Why Membership is Important

 In Blog

By Jan Lampman

I have been a member of The Arc of Midland for 32 years. I became a member 7 years prior to working at The Arc because I supported the mission and membership made me feel like I was part of the work or the organization along with the civil rights movement that was so much a part of the identity of The Arc at the time. You see, I became a member of The Arc of Midland during a time when all across the country people with disabilities were fighting for the right to live, work and participate in their community. My first job was working with people who were leaving institutions for the first time, returning to communities that they left decades prior. Often people I served spoke of “escaping” from the institution and the lack of control in their own lives. It was deeply rewarding to stand alongside of these civil rights advocates as we worked together to close our state institutions and advocate for the Americans With Disabilities Act. The Arc of Midland played a critical role in the work of these self-advocates.

I remember traveling by van with Tom Williams, Keith Brooks and Genny Peterson to Washington DC in the fall of 1989. It was the first time leaving Michigan for both Tom and Keith. Both had grown up at the Mt. Pleasant Center (one of the last institutions to close in Michigan). We traveled together in that van to “March on Washington” in support of affordable, accessible housing and the Americans With Disabilities Act. The experience was life changing for all of us. Tom and Keith had never seen so many people who were like them, who had such strong voices. The leaders of the march provided a glimpse of what life could be like for them. They saw strength, resilience, leadership and independence in their fellow marchers. They heard stories of people like Ed Roberts and Justin Dart. Tom noted that if they could do the amazing things that they did with their lives, couldn’t he as well? Of course he could and he did.

Tom, Keith, Genny and I would not have been able to make that trip if not for financial support from The Arc of Midland. Tom lives in his own home, married the love of his life 30 years ago, enjoyed meaningful and gainful employment in his community and feels a sense of belonging to the Midland community. Tom points to that trip to Washington DC as a turning point for him in his quest for freedom and citizenship. Being a part of The Arc’s civil rights work has given Tom and others purpose and the support that they need to be true drivers in their own lives. Tom is one of the reasons that I came to work at The Arc 25 years ago. Tom is one of the reasons that I continue to be a member of The Arc of Midland and why I continue to promote membership of The Arc.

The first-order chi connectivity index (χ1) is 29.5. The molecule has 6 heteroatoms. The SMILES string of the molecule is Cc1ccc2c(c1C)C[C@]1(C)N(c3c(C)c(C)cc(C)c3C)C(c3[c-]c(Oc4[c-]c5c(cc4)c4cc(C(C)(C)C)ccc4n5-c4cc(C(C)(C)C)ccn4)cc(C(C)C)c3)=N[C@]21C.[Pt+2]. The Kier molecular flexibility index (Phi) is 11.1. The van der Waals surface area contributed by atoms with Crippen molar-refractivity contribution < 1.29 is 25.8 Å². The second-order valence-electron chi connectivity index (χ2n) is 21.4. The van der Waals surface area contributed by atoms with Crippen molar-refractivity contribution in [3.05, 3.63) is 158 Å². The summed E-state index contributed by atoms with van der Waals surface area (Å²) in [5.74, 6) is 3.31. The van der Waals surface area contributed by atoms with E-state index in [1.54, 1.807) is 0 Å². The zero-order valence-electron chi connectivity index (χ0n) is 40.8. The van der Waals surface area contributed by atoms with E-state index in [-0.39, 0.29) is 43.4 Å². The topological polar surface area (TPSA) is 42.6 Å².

As a non-profit, it sometimes seems like we are always asking our donors and community for financial support. We have two large community events and we ask individuals and businesses to sponsor those activities. We ask civic organizations and foundations to fund specific programs and we get United Way Funding for some programs. We have a yearend luncheon and appeal to help raise needed funds for the work. Why, then must we also send out an appeal in the spring asking for yet more funding tied to “membership”. The reason is simple in my eyes. When you take that extra step to become a member, you add your voice to the thousands of other voices in Michigan and across the country, stating that people with intellectual and developmental disabilities matter. There is power in those numbers. The Arc of Midland is able to leverage our membership numbers and revenue to affiliate with the Arc of Michigan and the Arc US in their advocacy efforts at the state and federal level. When you see something that comes from The Arc US or The Arc Michigan claiming a victory as relates to the rights of people with intellectual and developmental disabilities, that victory is because of the power that is derived from the membership. Tom often reminisces about his days as an advocate. He will tell people that he helped get the institution in Mt. Pleasant closed. He is right he did. Just like Tom, as a member of The Arc, you can rightly say that you helped to create a community where people with intellectual and developmental disabilities are valued and offered every opportunity to be contributing citizens.

Our sponsorships, grants and other donations are very important to our operations – no doubt about that. However, contributing to the membership, while contributing to our financial strength, is even more meaningful because if contributes to the strength that only can come from good people doing good things for each other.

Leave a Comment

Start typing and press Enter to search